Slocomb Reed: Jonathan, I want to ask you a little more about the debt that you got for this deal. But first, a frame of reference for the debt conversation. How big is this property? How many units? How much did you pay? How much were you looking to get? Did you have a value-add budget?

Jonathan Nichols: The property itself is 75 units, they’re all townhome style, so the units are very large.

Slocomb Reed: Is it a rent by the bedroom situation?

Jonathan Nichols: It is not. That’s another thing that made us comfortable with it. It’s not rent by the bedroom, and it’s also 12-month leases. So while the percentage of students living on the property officially made it a student housing project from a lending perspective, we do have a lot of full-time professionals that live on the property. Professors, or even graduate students pursuing PhDs that are going to be there for a long time. It’s really a lot different than a straight student housing project, to be honest with you. So there’s a component of both in there. But it’s 75 units and… What else did you ask me about it particularly?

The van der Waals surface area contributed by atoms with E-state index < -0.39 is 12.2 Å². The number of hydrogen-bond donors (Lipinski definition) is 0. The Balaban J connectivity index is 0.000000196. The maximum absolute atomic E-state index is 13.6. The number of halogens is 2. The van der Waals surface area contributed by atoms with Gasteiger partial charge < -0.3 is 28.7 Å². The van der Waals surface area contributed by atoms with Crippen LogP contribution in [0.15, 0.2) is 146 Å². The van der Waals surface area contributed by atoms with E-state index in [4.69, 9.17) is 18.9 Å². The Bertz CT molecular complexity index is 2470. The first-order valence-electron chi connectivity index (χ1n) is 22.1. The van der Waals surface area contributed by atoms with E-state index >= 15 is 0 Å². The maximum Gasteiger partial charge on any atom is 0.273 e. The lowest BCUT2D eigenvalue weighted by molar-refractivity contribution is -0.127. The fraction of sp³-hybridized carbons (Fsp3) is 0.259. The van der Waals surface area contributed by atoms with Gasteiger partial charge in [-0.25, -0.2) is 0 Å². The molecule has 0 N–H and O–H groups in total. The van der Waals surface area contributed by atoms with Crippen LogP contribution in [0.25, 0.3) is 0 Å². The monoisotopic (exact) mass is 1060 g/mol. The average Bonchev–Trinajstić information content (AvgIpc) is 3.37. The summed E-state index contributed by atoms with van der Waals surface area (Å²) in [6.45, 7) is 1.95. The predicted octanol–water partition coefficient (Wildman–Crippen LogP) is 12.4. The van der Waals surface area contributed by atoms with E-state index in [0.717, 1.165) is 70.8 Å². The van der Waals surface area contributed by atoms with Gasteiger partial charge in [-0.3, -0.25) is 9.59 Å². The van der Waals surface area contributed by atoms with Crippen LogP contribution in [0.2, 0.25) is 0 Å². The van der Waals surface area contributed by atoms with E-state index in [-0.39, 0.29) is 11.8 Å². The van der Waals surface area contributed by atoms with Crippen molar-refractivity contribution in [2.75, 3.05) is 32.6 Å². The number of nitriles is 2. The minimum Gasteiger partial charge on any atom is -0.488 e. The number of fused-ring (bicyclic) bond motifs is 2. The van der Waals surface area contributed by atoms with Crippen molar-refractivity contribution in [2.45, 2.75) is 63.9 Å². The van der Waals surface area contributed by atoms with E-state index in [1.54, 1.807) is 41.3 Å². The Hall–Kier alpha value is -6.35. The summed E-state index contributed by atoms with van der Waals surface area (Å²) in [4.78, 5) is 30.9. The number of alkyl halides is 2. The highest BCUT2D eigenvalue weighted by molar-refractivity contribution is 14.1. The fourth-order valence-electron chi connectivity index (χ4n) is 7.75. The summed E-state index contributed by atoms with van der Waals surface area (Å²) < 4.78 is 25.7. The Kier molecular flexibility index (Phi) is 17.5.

Slocomb Reed: How much did you pay for it and what was your projected rental budget?

Jonathan Nichols: It was an 8.5-million-dollar property, which was like a 5.5 cap for this market, which is really incredible for A-class, honestly. The rental budget – there’s really nothing on the interiors that needs an upgrade. It’s a new enough property that just the finishings, the flooring etc., is all in great condition. It’s more of just kind of minor exterior things. We had a pretty light budget just for a little bit of deferred maintenance on the outside. But I wouldn’t even call it a full CapEx budget, to be honest. It’s probably what most people would just put into reserves. But it’s stuff that we identified going into the project was going to need to be repaired.